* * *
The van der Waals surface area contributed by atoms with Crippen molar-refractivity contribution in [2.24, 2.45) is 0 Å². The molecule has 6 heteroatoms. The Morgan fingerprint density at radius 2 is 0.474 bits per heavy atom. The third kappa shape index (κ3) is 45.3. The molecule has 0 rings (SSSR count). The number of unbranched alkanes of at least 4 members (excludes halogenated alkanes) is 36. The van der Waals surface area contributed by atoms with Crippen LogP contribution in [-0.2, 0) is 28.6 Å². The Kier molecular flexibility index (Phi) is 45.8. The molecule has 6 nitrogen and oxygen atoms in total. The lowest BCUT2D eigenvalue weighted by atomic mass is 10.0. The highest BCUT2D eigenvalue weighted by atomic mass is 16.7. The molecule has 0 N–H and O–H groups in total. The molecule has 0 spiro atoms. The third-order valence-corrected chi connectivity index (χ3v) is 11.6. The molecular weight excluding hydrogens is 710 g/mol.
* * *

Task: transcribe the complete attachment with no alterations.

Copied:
The van der Waals surface area contributed by atoms with Crippen molar-refractivity contribution in [2.24, 2.45) is 0 Å². The molecule has 6 heteroatoms. The Morgan fingerprint density at radius 2 is 0.474 bits per heavy atom. The third kappa shape index (κ3) is 45.3. The molecule has 0 rings (SSSR count). The number of unbranched alkanes of at least 4 members (excludes halogenated alkanes) is 36. The van der Waals surface area contributed by atoms with Crippen LogP contribution in [-0.2, 0) is 28.6 Å². The Kier molecular flexibility index (Phi) is 45.8. The molecule has 6 nitrogen and oxygen atoms in total. The lowest BCUT2D eigenvalue weighted by atomic mass is 10.0. The highest BCUT2D eigenvalue weighted by atomic mass is 16.7. The molecule has 0 N–H and O–H groups in total. The molecule has 0 spiro atoms. The third-order valence-corrected chi connectivity index (χ3v) is 11.6. The molecular weight excluding hydrogens is 710 g/mol.